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  33. Abhidharmakośabhāṣya (Treasury of Metaphysics with Self-Commentary).Oren Hanner - 2021 - Oxford Research Encyclopedia of Religion.
    The Abhidharmakośabhāṣya (Treasury of Metaphysics with Self-Commentary) is a pivotal treatise on early Buddhist thought composed around the fourth or fifth century by the Indian Buddhist philosopher Vasubandhu. This work elucidates the Buddha’s teachings as synthesized and interpreted by the early Buddhist Sarvāstivāda school (“the theory that all [factors] exist”), while recording the major doctrinal polemics that developed around them, primarily those points of contention with the Sautrāntika system of thought (“followers of the scriptures”). Employing the methodology and terminology of (...)
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  34.  32
    Reconstructing Memories, Deconstructing the Self.Monima Chadha - 2019 - Mind and Language 34 (1):121-138.
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  35.  80
    Early Buddhist Metaphysics: The Making of a Philosophical Tradition.Noa Ronkin - 2005 - London ; New Yorkroutledgecurzon.
    Early Buddhist Metaphysics provides a philosophical account of the major doctrinal shift in the history of early Theravada tradition in India: the transition from the earliest stratum of Buddhist thought to the systematic and allegedly scholastic philosophy of the Pali Abhidhamma movement. Entwining comparative philosophy and Buddhology, the author probes the Abhidhamma's metaphysical transition in terms of the Aristotelian tradition and vis-à-vis modern philosophy, exploits Western philosophical literature from Plato to contemporary texts in the fields of philosophy of mind and (...)
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  36.  20
    Christian Coseru, Perceiving Reality: Consciousness, Intentionality, and Cognition in Buddhist Philosophy. Reviewed By.Rick Repetti - 2015 - Philosophy in Review 35 (4):191-193.
    This work focuses on a narrow Buddhist epistemological tradition that begins with the Abhidharma philosopher Vasubandhu’s analyses of perception and is developed by Dignāga, Dharmakīrti, Kamalaśīla, and Śāntarakṣita. Coseru explains how Buddhist epistemology evolved in dialogue with competing conceptions internal to Buddhism and against orthodox Indian philosophies, particularly Nyāya and Mīmāṃsā. Coseru’s main argument is that although widespread interpretations of Buddhist epistemology are foundationalist, a more useful way to understand it is as a form of phenomenology consistent with enactivism (...)
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  37.  1
    Philosophy and its Development in the Nikāyas and Abhidhamma.Fumimaro Watanabe - 1983 - Motilal Banarsidass.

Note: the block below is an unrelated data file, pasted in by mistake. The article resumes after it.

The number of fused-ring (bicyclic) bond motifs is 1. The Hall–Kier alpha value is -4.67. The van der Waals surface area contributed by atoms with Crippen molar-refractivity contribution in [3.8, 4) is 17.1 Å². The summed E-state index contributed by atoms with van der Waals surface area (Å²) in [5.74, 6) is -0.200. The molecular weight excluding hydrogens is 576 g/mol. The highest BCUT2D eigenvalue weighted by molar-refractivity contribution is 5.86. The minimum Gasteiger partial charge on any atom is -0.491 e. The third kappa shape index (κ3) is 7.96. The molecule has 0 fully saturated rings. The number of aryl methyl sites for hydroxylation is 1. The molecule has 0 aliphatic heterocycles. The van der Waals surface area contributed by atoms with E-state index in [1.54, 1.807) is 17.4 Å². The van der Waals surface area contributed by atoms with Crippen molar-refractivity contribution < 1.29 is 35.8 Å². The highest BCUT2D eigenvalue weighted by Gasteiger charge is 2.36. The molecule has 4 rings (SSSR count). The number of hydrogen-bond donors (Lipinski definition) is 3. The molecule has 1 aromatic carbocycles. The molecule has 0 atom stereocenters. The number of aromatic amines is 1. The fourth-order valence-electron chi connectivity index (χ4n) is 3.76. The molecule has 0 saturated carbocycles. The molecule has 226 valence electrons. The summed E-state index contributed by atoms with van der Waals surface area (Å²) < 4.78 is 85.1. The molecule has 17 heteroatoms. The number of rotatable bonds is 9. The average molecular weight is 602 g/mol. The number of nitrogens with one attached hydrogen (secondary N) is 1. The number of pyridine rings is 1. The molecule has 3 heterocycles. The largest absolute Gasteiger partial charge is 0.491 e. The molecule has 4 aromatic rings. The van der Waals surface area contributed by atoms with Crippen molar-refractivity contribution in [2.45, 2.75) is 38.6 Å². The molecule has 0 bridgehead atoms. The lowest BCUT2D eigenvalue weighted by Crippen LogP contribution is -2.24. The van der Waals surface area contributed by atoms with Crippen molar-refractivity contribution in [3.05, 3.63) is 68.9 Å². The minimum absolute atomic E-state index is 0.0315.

History of Buddhist philosophy, with special reference to canonical and early philosophical literature, presenting Sarvāstivāda and Theravāda school.
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  38. Toward an Understanding of Non-Dual Mindfulness.John Dunne - 2011 - Contemporary Buddhism 12 (1):71--88.
    The aim of this article is to explore an approach to ?mindfulness? that lies outside of the usual Buddhist mainstream. This approach adopts a ?non-dual? stance to meditation practice, and based on my limited experience and training in Mindfulness Based Stress Reduction, this non-dual notion of ?mindfulness? seems an especially appropriate point of comparison between Mindfulness Based Stress Reduction and Buddhism. That comparison itself will not be the focus here?given my own inexpertise and lack of clinical experience, it would be (...)
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  39. Buddhist Reductionism and Free Will: Paleo-Compatibilism.Rick Repetti - 2012 - Journal of Buddhist Ethics 19:33-95.
    A critical review of Mark Siderits's arguments in support of a compatibilist Buddhist theory of free will based on early Abhidharma reductionism and the two-truths distinction between conventional and ultimate truths or reality, which theory he terms 'paleo-compatibilism'. The Buddhist two-truths doctrine is basically analogous to Sellers' distinction between the manifest and scientific images, in which case the argument is that determinism is a claim about ultimate reality, whereas personhood and agency are about conventional reality, both discourse domains are (...)
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  40.  10
    A Reply to Andrew Brenner.Kris McDaniel - 2020 - Philosophy East and West 70 (2):557-565.
    In "Abhidharma Metaphysics and the Two Truths", I argued that a version of ontological pluralism—the view that there are different modes of being—is a philosophically satisfactory account of the doctrine of two truths as found in Abhidharma metaphysics, and that it is superior to accounts in the secondary literature.1 According to my account, the doctrine of two truths is best construed as a view that distinguishes between conventional and ultimate reality, the former of which is enjoyed by persons (...)
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  41. Paving the Great Way: Vasubandhu’s Unifying Buddhist Philosophy.Jonathan C. Gold - 2014 - Cambridge University Press.
    The Indian Buddhist philosopher Vasubandhu is known for his critical contribution to Buddhist Abhidharma thought, his turn to the Mahayana tradition, and his concise, influential Yogacara-Vijñanavada texts. _Paving the Great Way_ reveals another dimension of his legacy: his integration of several seemingly incompatible intellectual and scriptural traditions, with far-ranging consequences for the development of Buddhist epistemology and the theorization of tantra. Most scholars read Vasubandhu's texts in isolation and separate his intellectual development into distinct phases. Featuring close studies of (...)
     
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  42. Enacting the Self: Buddhist and Enactivist Approaches to the Emergence of the Self.Matthew MacKenzie - 2010 - Phenomenology and the Cognitive Sciences 9 (1):75-99.